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The Impact of Regional Factors on the Business Startup Ratio in the Japanese Manufacturing Sector: A comparative analysis of high-tech and low-tech industries (Japanese)

By OKAMURO Hiroyuki

Abstract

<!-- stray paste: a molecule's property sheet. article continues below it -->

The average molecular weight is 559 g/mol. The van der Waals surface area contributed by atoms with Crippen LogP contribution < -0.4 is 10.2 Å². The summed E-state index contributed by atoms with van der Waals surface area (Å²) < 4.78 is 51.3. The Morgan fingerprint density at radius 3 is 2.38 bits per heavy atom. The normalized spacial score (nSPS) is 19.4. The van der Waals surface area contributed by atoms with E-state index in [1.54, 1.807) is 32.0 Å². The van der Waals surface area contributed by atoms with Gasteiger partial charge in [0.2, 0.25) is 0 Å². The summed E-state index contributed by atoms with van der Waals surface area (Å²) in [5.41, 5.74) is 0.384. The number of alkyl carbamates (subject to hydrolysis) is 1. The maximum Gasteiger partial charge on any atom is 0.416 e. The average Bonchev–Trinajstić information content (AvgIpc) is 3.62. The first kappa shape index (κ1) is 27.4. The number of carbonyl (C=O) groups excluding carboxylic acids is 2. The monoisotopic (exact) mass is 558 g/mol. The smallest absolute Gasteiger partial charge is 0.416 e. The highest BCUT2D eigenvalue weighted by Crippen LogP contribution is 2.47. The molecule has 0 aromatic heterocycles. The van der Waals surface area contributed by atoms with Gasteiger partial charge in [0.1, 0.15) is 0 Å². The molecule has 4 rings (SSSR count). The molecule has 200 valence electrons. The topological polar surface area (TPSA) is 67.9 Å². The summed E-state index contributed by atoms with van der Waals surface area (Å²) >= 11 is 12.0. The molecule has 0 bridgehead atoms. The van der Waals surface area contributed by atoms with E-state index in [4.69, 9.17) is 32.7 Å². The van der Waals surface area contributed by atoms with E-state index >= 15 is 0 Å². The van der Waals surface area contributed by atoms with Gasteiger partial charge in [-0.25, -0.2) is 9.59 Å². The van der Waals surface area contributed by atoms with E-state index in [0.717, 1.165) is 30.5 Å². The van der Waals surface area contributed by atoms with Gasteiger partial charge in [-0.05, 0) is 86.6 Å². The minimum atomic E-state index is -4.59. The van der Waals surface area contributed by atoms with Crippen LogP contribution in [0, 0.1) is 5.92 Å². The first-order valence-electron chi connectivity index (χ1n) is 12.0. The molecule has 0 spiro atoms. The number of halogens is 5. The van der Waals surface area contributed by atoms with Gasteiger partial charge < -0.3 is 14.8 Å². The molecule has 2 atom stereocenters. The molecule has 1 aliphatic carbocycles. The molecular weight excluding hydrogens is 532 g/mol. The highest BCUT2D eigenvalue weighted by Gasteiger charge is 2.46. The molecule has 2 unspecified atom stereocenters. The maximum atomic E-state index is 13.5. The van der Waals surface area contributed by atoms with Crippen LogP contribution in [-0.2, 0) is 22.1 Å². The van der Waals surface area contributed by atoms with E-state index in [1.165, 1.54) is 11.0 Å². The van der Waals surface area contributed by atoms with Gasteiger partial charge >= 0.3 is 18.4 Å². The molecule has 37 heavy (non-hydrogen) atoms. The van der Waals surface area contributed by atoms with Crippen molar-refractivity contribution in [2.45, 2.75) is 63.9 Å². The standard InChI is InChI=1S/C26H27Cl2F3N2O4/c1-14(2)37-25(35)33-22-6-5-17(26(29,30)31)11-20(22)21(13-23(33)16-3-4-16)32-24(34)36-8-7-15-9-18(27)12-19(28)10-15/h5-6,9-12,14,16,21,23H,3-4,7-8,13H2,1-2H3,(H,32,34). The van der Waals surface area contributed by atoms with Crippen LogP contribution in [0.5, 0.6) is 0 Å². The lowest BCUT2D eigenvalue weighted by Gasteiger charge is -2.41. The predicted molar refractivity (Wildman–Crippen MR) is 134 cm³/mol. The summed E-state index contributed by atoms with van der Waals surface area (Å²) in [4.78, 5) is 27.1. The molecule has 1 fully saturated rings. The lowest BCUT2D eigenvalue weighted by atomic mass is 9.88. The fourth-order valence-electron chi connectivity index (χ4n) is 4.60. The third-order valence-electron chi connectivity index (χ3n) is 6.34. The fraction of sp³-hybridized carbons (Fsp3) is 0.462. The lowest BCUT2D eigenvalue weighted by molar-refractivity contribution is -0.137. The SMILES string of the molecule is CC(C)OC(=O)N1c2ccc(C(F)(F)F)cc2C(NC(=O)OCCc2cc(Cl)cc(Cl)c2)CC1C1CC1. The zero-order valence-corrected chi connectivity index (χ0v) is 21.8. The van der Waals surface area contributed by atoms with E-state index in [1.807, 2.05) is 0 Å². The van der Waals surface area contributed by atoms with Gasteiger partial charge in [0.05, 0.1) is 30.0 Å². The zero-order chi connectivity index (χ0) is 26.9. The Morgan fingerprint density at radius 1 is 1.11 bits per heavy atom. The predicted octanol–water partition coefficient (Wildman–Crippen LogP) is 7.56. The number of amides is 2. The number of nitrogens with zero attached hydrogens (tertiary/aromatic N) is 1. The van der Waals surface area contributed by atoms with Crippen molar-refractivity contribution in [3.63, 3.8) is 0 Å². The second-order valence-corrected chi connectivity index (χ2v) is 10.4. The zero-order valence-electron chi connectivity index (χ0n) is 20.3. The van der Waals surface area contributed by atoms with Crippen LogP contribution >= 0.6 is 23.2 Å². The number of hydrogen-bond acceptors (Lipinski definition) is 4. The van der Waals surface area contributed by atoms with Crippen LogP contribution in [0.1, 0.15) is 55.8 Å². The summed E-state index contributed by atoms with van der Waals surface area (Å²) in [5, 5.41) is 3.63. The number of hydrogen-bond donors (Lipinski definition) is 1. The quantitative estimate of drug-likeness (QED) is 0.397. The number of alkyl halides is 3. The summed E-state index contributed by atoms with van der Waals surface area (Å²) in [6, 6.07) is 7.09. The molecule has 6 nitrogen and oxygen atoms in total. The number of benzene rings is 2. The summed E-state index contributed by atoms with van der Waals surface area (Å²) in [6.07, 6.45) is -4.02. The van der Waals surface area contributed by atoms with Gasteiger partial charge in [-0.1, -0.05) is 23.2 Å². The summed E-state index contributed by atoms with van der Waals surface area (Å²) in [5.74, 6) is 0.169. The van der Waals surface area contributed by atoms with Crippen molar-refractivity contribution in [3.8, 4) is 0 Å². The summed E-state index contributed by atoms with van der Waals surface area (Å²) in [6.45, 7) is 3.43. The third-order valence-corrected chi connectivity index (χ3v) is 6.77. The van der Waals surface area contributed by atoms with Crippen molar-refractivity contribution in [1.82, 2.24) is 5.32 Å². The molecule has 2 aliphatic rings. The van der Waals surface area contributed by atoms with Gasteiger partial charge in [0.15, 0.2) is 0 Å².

In recent years the business startup ratio in Japan has remained sluggish, and the decline in the ratio has been particularly serious in the manufacturing sector that is a major source of technological innovation. Startups of firms and business establishments with advanced technological capabilities play an important role in vitalizing regional economies. Yet in spite of considerable interregional disparities in startup ratios, few econometric analyses have to date been conducted in Japan in relation to regional determinants of new startups, and no studies of startups on an industry-specific basis. This paper uses microdata from METI's Census of Manufactures to conduct an econometric analysis on the regional determinants of the startup ratio of business establishments in the manufacturing sector during the period from 1998 to 2000. The major advantages of this research are that the regions used as units for the analysis are industrial districts that are smaller in scope than prefectures; that the analysis is limited to small-scale startups; and that we distinguish between the startups in high-tech and low-tech industries according to the average R&D intensity of their industry. The results of cross-section OLS analysis demonstrate that the business density, the ratio of manufacturing industries, and the average scale have a significant impact on the business startup ratio, both in high-tech and low-tech industries. The difference between these industries is also clearly evident in the effects of unemployment ratio, ratio of university graduates, and ratio of high-tech industries. On the other hand, no significant impacts were found with regard to expected profit and cost levels. These results suggest that the agglomeration of the manufacturing industries acts as a seedbed for business startups, and that startups in low-tech industries are in part supported by the presence of unemployed people.

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